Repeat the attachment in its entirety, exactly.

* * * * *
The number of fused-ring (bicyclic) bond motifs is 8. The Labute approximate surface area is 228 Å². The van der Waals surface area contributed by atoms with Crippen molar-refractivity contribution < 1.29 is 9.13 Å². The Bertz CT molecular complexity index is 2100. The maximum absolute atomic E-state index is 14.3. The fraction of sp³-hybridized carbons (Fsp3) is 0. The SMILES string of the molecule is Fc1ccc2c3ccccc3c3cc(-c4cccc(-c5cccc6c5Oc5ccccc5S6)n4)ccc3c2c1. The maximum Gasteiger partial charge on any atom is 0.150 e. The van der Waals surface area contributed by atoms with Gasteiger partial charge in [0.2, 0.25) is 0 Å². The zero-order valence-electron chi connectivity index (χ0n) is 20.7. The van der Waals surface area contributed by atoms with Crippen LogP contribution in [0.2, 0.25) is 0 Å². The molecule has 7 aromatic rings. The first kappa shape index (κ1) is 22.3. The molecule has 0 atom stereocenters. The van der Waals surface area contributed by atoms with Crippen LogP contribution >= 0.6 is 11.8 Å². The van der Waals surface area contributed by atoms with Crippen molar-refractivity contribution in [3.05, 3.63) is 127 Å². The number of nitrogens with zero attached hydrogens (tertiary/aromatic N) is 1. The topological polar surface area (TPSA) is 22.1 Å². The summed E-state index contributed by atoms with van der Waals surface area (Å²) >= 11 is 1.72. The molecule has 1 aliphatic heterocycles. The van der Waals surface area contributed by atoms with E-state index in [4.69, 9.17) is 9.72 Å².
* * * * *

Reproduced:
The number of fused-ring (bicyclic) bond motifs is 8. The Labute approximate surface area is 228 Å². The van der Waals surface area contributed by atoms with Crippen molar-refractivity contribution < 1.29 is 9.13 Å². The Bertz CT molecular complexity index is 2100. The maximum absolute atomic E-state index is 14.3. The fraction of sp³-hybridized carbons (Fsp3) is 0. The SMILES string of the molecule is Fc1ccc2c3ccccc3c3cc(-c4cccc(-c5cccc6c5Oc5ccccc5S6)n4)ccc3c2c1. The maximum Gasteiger partial charge on any atom is 0.150 e. The van der Waals surface area contributed by atoms with Gasteiger partial charge in [0.2, 0.25) is 0 Å². The zero-order valence-electron chi connectivity index (χ0n) is 20.7. The van der Waals surface area contributed by atoms with Crippen LogP contribution in [0.2, 0.25) is 0 Å². The molecule has 7 aromatic rings. The first kappa shape index (κ1) is 22.3. The molecule has 0 atom stereocenters. The van der Waals surface area contributed by atoms with Crippen LogP contribution >= 0.6 is 11.8 Å². The van der Waals surface area contributed by atoms with Crippen molar-refractivity contribution in [3.05, 3.63) is 127 Å². The number of nitrogens with zero attached hydrogens (tertiary/aromatic N) is 1. The topological polar surface area (TPSA) is 22.1 Å². The summed E-state index contributed by atoms with van der Waals surface area (Å²) >= 11 is 1.72. The molecule has 1 aliphatic heterocycles. The van der Waals surface area contributed by atoms with E-state index in [4.69, 9.17) is 9.72 Å².